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About tipis

"Made for living"

 


Probably everyone has seen this strange sight before - A mysterious cone with lots of thin sticks poking out the top and possibly a barely visible cloud of smoke rising to the sky.

 

A tipi - the tent of the North American prairie Indians.

Only few people have seen them from the inside and only very few know and can vouch from their own experience that we're dealing with the most perfect accomodation in nature. But it is true. The tipi is always perfectly ventilated, light, cool in the summer, warm in the winter, it resists rain and storms and is comfortable and picturesque with a glowing fire inside.

 


The term "tipi" originates from the language of the Dakota Indians. It is constructed of two syllables: "ti", which means "live" and "pi", which is the ending signifying a noun. Tipi thus means "home" or "residence". Tipis are often falsely called wigwams - but this is a word from eastern Indian tribes describing a dome-shaped grass hut, and has nothing to do with tepees.

 


The tipi is a tilted back cone with an egg shaped ground-plan. This asymetrical shape has many advantages. The steep back wall is more resistant to westerly winds, which also usually occur here. Inside, the back provides more head room and in the front part, the opening for smoke is lower above the fire. The additional smoke flaps, which give the tipi its elegant appearance, allow smoke to escape without trouble.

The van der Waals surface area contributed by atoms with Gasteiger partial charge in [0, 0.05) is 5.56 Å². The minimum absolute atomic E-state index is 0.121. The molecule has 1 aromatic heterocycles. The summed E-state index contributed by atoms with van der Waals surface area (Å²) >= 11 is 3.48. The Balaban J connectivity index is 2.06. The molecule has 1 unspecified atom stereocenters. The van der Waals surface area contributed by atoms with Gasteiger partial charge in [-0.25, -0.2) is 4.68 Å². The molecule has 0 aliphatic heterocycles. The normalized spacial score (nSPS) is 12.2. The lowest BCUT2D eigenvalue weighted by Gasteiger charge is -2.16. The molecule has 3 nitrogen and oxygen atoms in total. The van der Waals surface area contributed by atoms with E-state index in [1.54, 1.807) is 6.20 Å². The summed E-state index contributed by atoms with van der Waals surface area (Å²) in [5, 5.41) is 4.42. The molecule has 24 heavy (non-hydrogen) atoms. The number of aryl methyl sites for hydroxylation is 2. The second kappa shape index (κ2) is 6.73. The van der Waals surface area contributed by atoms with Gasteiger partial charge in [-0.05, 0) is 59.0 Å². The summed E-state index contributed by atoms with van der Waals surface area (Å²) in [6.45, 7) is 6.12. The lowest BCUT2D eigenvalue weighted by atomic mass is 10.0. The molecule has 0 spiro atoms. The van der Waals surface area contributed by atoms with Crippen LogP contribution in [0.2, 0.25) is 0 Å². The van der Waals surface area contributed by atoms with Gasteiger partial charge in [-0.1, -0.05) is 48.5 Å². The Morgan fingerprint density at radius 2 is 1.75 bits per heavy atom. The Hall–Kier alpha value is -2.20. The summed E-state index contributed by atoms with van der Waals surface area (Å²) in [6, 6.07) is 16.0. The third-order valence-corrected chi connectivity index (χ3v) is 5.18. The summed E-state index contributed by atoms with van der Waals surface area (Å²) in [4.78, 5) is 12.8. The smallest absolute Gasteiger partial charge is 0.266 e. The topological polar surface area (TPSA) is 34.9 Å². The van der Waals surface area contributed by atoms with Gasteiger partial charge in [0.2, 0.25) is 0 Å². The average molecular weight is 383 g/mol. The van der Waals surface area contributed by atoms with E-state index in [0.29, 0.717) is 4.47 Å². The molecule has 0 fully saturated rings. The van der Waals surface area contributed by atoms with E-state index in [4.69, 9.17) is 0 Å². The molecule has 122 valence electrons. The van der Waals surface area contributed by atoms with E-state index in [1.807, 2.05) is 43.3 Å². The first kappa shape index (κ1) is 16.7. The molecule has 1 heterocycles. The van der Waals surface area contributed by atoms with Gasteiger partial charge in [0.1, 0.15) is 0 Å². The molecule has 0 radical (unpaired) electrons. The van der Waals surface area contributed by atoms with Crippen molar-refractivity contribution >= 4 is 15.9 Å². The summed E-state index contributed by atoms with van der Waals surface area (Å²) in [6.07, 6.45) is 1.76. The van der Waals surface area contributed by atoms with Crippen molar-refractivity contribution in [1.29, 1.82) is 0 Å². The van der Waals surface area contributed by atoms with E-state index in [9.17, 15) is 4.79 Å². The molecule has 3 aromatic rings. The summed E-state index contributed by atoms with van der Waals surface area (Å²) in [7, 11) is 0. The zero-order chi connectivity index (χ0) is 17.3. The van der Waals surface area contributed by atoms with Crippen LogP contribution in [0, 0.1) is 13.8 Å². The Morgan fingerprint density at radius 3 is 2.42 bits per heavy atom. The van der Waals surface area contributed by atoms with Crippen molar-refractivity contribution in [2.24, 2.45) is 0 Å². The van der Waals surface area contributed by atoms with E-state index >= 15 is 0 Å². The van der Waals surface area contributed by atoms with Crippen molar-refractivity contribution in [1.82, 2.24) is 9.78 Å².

Tipi with lining


The thing that really differentiates a tepee from all the other smoky yurts and kahotes is the inner tent lining. This layer of tent is stretched from shoulder height to the floor and allows a chimney effect. Between the outside wall (which stands a bit above ground) and the inner wall, which goes to the floor, a draft is created which provides for perfect air circulation and doesn't allow smoke to accumulate!! In addition, the sleeping places along the edge are protected from possible dripping.

 



The creative genius of the Native American Indians is to thank for some of the popular inventions we take for granted today. Sleeping bags, snowshoes, canoes and kayaks and even the lowly moccasin. Yet of all their discoveries, it is a night in a Tipi that gives the most lasting impression of comfort and a serene harmony with nature. Picture a cool summer evening with a group of friends around a roaring campfire, a starry sky above and a pile of blankets beneath. 

 

1. Smoke opening

2. Smoke flaps

3. Lacing pins

4. door rolled up

5. Entrance

6. Stakes lining

7. Wood

8. Fireplace

16. Schock

15. Tent cover

14. Ozan

13. Lining

12. Smoke flap pole

11. Stakes cover

10. Bet

  9. Seat

 

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